This talk is from the ‘Development for Species: Animals in
society, animals as society’ conference by The Alfred Deakin Institute for
Citizenship and Globalisation, Deakin University, and the ‘Sociology &
Animals’ Thematic Group of TASA. This was a two-day symposium held at Deakin
University, Melbourne City campus, September 18-19, 2017. For more information
about the conference, see here.
You can listen to other talks from this conference here.
(Victorian University) - Non-human animals are not in society: a Derridian
perspective of their subordination in society and law
Through the Derridian lens it is possible to examine Western
perceptions of beingness, languages, and cultures. Derrida revealed a perpetual consumption of
nonhuman animals, through signification and otherwise. For Derrida, that
consumption is constitutive of traditional Western notions, and habits, of
human beingness and society. He revealed
that not only are we logocentric, we are carnophallogocentric. We have defined ourselves as human, in
opposition to what we perceive as ‘animal’, and we ravenously consume in our
drive to knowledge and self-affirmation.
Derrida’s perspective raises many questions for possibilities of law
reform if we are to continue to conceive of animal protections as based in
‘rights’. That is, where we naively hope
to position nonhuman animals as subjects of law or in law, or as members of or
in society. We must first address our anthropocentric constructions of law and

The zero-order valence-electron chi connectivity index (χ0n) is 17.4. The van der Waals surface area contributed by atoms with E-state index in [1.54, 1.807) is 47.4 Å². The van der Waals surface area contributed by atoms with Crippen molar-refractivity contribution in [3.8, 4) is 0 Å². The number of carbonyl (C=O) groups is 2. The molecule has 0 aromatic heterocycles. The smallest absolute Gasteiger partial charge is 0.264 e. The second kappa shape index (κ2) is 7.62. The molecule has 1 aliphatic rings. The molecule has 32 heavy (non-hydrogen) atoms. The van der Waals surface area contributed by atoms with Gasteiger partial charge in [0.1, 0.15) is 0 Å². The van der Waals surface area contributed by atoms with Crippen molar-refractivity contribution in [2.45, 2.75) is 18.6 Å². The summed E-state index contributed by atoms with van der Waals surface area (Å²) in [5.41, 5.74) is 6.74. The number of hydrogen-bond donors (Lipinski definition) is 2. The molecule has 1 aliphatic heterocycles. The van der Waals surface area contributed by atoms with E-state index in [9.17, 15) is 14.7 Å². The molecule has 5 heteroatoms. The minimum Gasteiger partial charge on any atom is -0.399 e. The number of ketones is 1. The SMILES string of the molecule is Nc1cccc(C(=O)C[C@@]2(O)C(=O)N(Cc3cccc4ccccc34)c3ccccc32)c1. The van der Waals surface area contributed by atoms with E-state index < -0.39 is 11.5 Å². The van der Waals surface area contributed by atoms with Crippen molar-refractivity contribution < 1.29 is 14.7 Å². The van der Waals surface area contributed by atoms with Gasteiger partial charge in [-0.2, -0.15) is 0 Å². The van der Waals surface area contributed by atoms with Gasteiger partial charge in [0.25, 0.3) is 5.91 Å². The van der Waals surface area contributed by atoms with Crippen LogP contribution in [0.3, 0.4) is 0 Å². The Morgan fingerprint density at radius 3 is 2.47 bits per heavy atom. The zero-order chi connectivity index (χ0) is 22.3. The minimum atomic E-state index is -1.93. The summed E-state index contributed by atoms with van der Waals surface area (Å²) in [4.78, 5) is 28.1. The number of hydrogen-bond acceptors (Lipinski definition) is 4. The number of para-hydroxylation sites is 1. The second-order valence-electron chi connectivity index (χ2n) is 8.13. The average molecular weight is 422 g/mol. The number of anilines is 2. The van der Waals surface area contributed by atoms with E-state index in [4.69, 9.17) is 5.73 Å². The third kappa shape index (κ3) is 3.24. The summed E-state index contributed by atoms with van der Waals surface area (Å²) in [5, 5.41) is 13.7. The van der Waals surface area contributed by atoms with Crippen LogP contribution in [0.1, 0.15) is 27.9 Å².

society. Rights, according to Derrida,
cannot deliver his ‘justice’. Following
him, I argue that unfortunately, rights based on metaphysical, anthropocentric
notions are unlikely to properly recognise non-human animals. Derrida called for a different conception of
the future, one that is not cast forward by the past. It requires a break with the traditional
ideas of human selfhood and the devastating distinctions traditionally posited
between ‘human’ and ‘animal’.
Through Derrida’s lens, that is beyond the logocentric, and
particularly in relation to his final nonhuman-animal-related works, it is
possible to begin to grasp the enormity of the challenges facing law reform in
favour of non-human animals. Whilst this
paper cannot address the depth of Derrida’s thinking, or offer a full
deconstruction of ‘rights’, it will argue that Derrida’s lens should motivate a
movement toward addressing injustice from his perspective, to at least peer
beyond the cage of carnophallogocentrism.
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